A columnist of heart and mind

A columnist of heart and mind
Interviewing the animals at Children's Fairyland in Oakland. L-R: Bobo the sheep, Gideon the miniature donkey, me, Tumbleweed Tommy the miniature donkey, Juan the alpaca, Coco the pony

Sunday, July 26, 2015

Marvelous Maestro

George Cleve is a fake, a phony, a fraud.
For as long as I've known him, Cleve – the founder, conductor and guiding light of the Midsummer Mozart Festival, which just completed its 41st season – has been masquerading as a grumpy old man.
But I have bad news for him: Nobody is fooled. Nobody has ever been fooled. I mean, if he's such a grouch, how come so many people love him so much?
Before he even raised his baton to conduct the first piece at this year's festival, people in the audience were giving him a standing O. Not to be outdone, the musicians in the orchestra stomped their feet so loudly, it sounded like thunder was rolling through the beautiful First Congregational Church of Berkeley, where the concert was held.
Partly, the applause was a tribute to the consistently high quality of his musicianship. As the Mercury News said about his rendition of Mozart's "Jupiter" Symphony, "He struck an excellent balance between drama and tenderness, with the kind of alluring interplay between the orchestra's sections that Mozart lovers look forward to all year."
But people also love him because they see his curmudgeon act for what it is – an act. Under that grumpy fa├žade is a total pussycat who is generous to a fault.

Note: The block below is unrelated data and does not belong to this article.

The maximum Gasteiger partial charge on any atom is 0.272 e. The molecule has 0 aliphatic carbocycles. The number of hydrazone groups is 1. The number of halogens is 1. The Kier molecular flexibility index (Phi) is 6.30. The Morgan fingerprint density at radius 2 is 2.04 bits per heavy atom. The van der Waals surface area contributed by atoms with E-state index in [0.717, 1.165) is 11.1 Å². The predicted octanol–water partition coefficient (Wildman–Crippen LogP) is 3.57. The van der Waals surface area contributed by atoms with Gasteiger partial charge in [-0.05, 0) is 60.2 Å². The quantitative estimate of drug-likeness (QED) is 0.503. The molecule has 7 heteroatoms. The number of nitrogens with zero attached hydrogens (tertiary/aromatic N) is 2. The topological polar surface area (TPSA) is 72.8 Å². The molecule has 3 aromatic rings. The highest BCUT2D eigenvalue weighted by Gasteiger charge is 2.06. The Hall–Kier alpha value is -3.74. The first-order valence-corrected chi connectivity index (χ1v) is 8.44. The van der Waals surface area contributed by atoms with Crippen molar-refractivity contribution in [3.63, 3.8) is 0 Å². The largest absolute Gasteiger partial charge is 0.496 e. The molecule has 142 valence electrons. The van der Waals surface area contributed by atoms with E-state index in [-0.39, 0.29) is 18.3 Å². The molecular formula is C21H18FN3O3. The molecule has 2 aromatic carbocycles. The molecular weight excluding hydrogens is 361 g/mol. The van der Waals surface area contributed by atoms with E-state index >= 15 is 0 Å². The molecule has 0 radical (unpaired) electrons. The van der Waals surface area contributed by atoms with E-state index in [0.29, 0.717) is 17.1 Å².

Just ask the folks at the Berkeley Humane Society, for whom he has, without fanfare, organized chamber music concerts as fundraisers.
Or the many young musicians he has quietly nurtured and encouraged over the years, including those who came up through the Mozart Youth Camerata, which he founded in 2009, and are now professionals in their own right.
Or the high school seniors and college students currently in the festival's new internship program, whose musical education is being greatly enhanced by rehearsing and performing side-by-side with the professional musicians in the orchestra, who have been playing Mozart together for years.
For me, his sweetness with young people is best exemplified by his friendship with the amazingly multitalented 19-year-old pianist/violinist/composer Audrey Vardanega, who made her debut with the Midsummer Mozart Festival at age 14, making her the youngest soloist in the festival's history.
 He's become a surrogate grandfather to her. They hang out and watch old movies and play with his cats, Winston and Alfie. And although he has the highest admiration for her musical ability, that's not what he mentions when he talks about her. Instead, he brags about what a great, unspoiled, unaffected kid she is.
And that's music to Audrey's ears because she has fought all her life against being defined by her talent. As she once told me, "I want people to judge me by my personality, not how well I play the piano."
At 79, Cleve's health has been fragile lately. But as soon as the old lion picked up the baton, the years fell away; and he conducted with a power and majesty that would be the envy of a man half his age.
Poet Lawrence Ferlinghetti said, "Maestro George Cleve is one of the great Mozart interpreters of our time and place," but Ferlinghetti is wrong. Cleve is one of the great Mozart interpreters of ANY time and ANY place. He's a great man.
And, as I hope I've demonstrated, he's a good man, too.